“Could you please advise of a non-touristy flamenco show in Madrid?”, “I would like to experience authentic flamenco, not flamenco for tourists” and so on and so forth. I get a surprising number of these requests from my blog readers, and I think that it’s high time I addressed this controversial issue.
So here I go. Are flamenco shows just for tourists?
First of all, what exactly is “touristy flamenco”? I guess it’s synonymous with second-rate and inauthentic flamenco. A touristy flamenco show would be one in which the performers aren’t up to scratch —either because they’re just starting out, or because they’ll never get “there”—, the most folkloric elements of flamenco are highlighted —e.g. there is an extreme abundance of colour or over-the-top drama in the gestures— and there is an overall lack of attention to detail in terms of service, seating and visibility, sound quality, lighting, etc. In other words, it’s a flamenco show that’s stagey and purely exists for cynical and commercial purposes, being to fleece tourists of their money and give them what they think flamenco is (rather than what it actually is). The notion of “touristy flamenco” assumes that somewhere in the city, around the corner, there is “real flamenco” going on, staged just for the locals and true flamenco insiders.
Photo credit: Renaud Leon
Let’s get one thing straight, tourists going to flamenco shows isn’t something new.
Flamenco tablaos (i.e. places where flamenco is performed on stage) flourished in Spain in the 1950’s as a revival of the cafés cantantes from the 19th century. They were designed with tourism in mind, and as a way to offer flamenco to smaller audiences and in more intimate spaces than the big theatres where flamenco had been represented in previous decades. For years, many were set up purely for tourists and current flamenco shows come out of this tradition. But happily nowadays the times are a-changing.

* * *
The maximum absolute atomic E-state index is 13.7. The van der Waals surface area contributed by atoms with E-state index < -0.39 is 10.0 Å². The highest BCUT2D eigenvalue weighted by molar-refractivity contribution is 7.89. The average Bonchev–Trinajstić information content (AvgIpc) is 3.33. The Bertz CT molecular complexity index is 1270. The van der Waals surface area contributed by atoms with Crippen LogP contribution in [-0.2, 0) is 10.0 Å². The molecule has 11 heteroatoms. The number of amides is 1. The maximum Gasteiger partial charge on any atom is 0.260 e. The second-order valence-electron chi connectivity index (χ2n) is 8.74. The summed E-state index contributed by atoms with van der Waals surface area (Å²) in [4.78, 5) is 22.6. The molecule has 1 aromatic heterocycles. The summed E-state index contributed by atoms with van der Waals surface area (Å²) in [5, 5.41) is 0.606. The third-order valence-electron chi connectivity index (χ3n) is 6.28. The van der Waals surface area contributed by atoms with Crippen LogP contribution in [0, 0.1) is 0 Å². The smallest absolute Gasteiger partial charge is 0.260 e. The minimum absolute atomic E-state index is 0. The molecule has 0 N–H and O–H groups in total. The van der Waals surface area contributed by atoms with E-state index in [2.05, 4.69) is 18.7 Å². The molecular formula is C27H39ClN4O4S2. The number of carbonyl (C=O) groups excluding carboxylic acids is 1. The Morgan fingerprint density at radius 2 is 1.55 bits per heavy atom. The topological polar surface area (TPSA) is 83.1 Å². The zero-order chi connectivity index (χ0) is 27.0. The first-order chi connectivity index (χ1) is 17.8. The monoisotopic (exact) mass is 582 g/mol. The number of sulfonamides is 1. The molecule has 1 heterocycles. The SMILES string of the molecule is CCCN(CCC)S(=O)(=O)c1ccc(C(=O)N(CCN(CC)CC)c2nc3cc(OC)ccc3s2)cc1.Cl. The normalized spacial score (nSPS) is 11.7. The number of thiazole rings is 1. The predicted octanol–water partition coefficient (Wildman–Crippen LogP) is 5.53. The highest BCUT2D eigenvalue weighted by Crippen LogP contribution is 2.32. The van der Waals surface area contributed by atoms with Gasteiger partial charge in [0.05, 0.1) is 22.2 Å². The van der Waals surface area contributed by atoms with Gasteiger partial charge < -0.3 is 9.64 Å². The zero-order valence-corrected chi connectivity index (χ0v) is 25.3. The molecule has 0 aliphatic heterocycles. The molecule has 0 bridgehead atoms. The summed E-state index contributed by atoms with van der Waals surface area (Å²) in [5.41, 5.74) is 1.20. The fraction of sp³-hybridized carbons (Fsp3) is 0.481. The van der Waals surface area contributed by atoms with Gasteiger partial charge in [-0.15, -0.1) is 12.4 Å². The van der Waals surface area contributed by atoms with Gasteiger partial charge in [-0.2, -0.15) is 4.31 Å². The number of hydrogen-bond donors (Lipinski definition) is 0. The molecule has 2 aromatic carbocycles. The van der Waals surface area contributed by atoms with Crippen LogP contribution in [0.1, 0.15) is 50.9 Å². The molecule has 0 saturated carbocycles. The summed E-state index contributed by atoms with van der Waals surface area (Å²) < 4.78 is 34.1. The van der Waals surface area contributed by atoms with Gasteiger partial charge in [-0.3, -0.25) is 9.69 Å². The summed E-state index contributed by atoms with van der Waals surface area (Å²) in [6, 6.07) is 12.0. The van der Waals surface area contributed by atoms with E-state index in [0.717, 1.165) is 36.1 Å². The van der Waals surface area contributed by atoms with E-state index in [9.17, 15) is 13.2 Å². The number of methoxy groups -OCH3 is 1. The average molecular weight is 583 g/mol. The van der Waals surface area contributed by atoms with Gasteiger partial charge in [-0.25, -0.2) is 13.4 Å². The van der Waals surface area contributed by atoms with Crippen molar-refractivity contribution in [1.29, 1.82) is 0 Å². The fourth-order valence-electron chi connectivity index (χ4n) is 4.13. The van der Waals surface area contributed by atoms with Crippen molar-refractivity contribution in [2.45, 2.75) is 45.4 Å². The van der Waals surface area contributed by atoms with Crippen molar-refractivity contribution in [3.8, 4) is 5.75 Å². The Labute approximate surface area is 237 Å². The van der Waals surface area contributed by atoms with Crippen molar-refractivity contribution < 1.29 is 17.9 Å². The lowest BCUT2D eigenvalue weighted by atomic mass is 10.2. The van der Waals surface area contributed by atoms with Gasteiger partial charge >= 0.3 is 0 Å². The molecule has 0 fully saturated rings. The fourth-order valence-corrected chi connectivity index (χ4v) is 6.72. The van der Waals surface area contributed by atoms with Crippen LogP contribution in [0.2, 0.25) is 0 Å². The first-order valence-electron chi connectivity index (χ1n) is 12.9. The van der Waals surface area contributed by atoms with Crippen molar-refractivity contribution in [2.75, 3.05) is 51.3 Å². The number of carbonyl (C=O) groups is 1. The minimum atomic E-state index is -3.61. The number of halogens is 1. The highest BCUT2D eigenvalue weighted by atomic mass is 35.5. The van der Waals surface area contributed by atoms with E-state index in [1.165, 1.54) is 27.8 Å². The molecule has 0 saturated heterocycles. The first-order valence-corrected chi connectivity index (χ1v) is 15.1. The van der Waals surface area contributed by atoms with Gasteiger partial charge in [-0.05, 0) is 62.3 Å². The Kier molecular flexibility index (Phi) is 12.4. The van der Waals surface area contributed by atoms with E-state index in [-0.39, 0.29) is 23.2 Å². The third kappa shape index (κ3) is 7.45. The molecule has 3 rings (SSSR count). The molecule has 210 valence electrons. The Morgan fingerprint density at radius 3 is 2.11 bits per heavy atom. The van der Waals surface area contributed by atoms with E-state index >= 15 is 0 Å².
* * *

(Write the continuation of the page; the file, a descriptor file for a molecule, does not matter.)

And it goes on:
A Café Cantante, by José Alarcón (ca. 1850)
Flamenco tablaos are enjoying a rennaissance, and lots of high-quality flamenco is being performed in venues throughout Spain every day, many of which, lucky me (maybe lucky you, too), are in Madrid and are listed in my up-to-date flamenco calendar. The artists that perform in these shows are professionals that make a living out of flamenco and are committed to the art form. Also, many venues are investing in their premises, so as to offer the best experience possible. My friends at Flamenco Real know a great deal about this. They have developed a unique, exhaustive system to audit flamenco venues and help tablao owners offer an amazing and authentic experience.
Besides their daily shows with flamenco singing, dancing, guitar and percussion, some flamenco tablaos are running incredible flamenco programs with a focus on flamenco singing and/or guitar. These shows are usually cheaper, too. A few key flamenco recitals held in Madrid are those at Sala García Lorca (upstairs from Casa Patas), the Círculo Flamenco de Madrid‘s recitals at Las Tablas, and the recitals at Café Ziryab. Beware though: in most of these performances there is no dancing (to be an authentic flamenco performance, the show doesn’t have to include dance and this allows singers and guitarists to come to the fore).
A photograph at Café Ziryab pays tribute to the old cafés cantantes from the 19th century
If you go to a flamenco tablao, chances are that there will be tourists around you, unless you go to a flamenco recital, where you are more likely to be surrounded by local flamenco fans. The economic reality in Spain means that flamenco does need tourists who appreciate this art form to go to the tablaos, to support the industry and make it possible for flamenco artists to live on their artistic skills.
The upshot? Flamenco shows that tourists attend is totally compatible with high-quality flamenco. So fear not, go ahead, book your tickets and enjoy.
And if you’d like me to select a show for you, and give you a private, guided flamenco experience (explaining the origins, culture and music as well as accompanying you to the show), then check out my private flamenco tours.
Olé! See you in Madrid!
Featured image credit: Ungry Young Man